Payment, in law, the discharge of a debt by a delivery of the amount due. The party entitled to receive the money may give notice to him who should pay it, that he requires the payment to be made directly to himself, and then no other payment discharges the debt; but without such notice, payment may be effectually made in the ordinary course of business to the creditor's general agent, or to his attorney. But the agent or attorney must be agent for that purpose. Hence payment to a man's wife, child, servant, clerk, or even attorney or auctioneer, has not the effect of a payment to the party himself, unless this authority to receive the money be shown; but it may be shown indirectly, by usage or other circumstances. Here, however, another general principle of agency comes in; and if the party receiving the money bears to the party paying it all the appearance of agency and authority, and this by the act or consent of the creditor, it is the same thing as if he were actually the agent. So an actual agent can receive payment only according to his authority; thus, if he is authorized to receive payment of a debt in money and receives it in goods or by note, and gives a receipt therefor, the principal is not bound by the receipt. - If there be joint creditors, as if two or more persons deposit money in a bank to their joint credit, a payment to either of them without the consent of the other does not discharge the debt.
The cases of partners, executors, and administrators are exceptions to this rule. In general, payment to a trustee is valid as against any claim of the party having the beneficial interest in the trust, even if he be defrauded by the trustee, unless the person paying be a party to the fraud or consent to it. - Formerly, a payment of a part of a debt was no satisfaction of the whole, even if that were agreed upon; the reason being that the creditor who promised to give up a large debt, all of which was due to him, on the payment of a part only, made the promise without legal consideration. Now, however, it seems to be established that a fair and well understood compromise of a debt, honestly carried into effect, is a complete payment or discharge of the debt. - Payment of money is often made by letter; and some difficult questions have arisen under this mode of payment. The law may be stated thus. If the money reaches the creditor, the debtor is of course discharged. If it does not, he is still discharged if he was directed by the creditor to make the payment in this way, or if he can derive such authority from the certain and unquestionable course or usage of business; but not otherwise.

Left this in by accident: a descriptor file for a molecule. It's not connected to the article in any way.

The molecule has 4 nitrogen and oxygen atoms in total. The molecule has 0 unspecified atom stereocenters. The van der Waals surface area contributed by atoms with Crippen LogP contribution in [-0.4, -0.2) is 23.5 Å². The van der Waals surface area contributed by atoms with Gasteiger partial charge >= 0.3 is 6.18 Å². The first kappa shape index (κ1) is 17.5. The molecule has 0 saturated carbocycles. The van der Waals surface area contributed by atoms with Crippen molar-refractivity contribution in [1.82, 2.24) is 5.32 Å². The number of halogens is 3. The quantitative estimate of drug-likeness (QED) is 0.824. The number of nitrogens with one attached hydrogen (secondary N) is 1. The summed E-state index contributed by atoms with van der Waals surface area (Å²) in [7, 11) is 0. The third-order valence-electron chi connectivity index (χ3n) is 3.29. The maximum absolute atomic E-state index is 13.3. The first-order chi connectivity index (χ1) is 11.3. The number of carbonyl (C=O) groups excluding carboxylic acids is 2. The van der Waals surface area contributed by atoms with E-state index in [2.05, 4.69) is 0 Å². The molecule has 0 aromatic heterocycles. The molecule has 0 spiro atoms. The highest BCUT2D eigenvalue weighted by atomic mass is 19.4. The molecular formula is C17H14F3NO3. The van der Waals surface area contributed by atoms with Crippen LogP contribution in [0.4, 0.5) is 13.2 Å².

The same rule or principle would apply if the debtor sent the money, not by mail, but by an expressman, or by a private carrier. - As paper money or bank notes are in universal use in this country, and payment is generally made by them, the law on this subject is of much importance. The questions are: If the notes are forged, where is the loss? If the notes are genuine but the bank is insolvent, where is the loss? As to the first point, if the notes prove to be forgeries, they do not discharge the debt, being considered in law mere nullities. If they are genuine, but not good by reason of the insolvency of the bank, the rules of law are more uncertain. It may be said that generally, and where there is no fraud or negligence on either side, the loss in such cases falls on the party paying, and he must make up the difference between the actual and the nominal value of the notes. This, however, must be so far qualified, as that if the creditor receiving the money, by his subsequent negligence, as by receiving and retaining the notes without any inquiry or notice, prevents the debtor from profiting by any remedy or indemnity he might have had if due notice had been given him, the loss to this extent must fall on the creditor. - Payment is also often made by the debtor drawing his check upon a bank for the amount due, or by his presenting to the creditor some other man's check which he holds.
Now a check is a draft, and, being payable to order or to bearer, is negotiable either by indorsement or by delivery; and it is in most respects embraced within the law of promissory notes and bills of exchange. (See Negotiable Papee.) If the creditor draws the money, then of course payment is made. But if he fails to receive the money, it is no payment, unless this failure be his own fault; for he must not be negligent with it. It need not be presented on the day on which it was received, but it must be presented within a reasonable time thereafter; for if the bank would have paid it when it was drawn, but the check was kept a week, and then the bank failed, the creditor loses the money by this unreasonable delay. What delay is excusable, and what is not, is not settled by any positive rule, but is determined in each case by its own circumstances. If the drawer had no funds in the bank, and no adequate arrangement for funds, when he drew the check, it need not be presented at all in order to bind him, because the drawing of such a check, and using it as payment, was itself a fraud upon the creditor. - Payment is sometimes made by note; and if this be a negotiable note, it may be an absolute payment, discharging the original debt, and leaving the creditor no claim excepting on the note itself.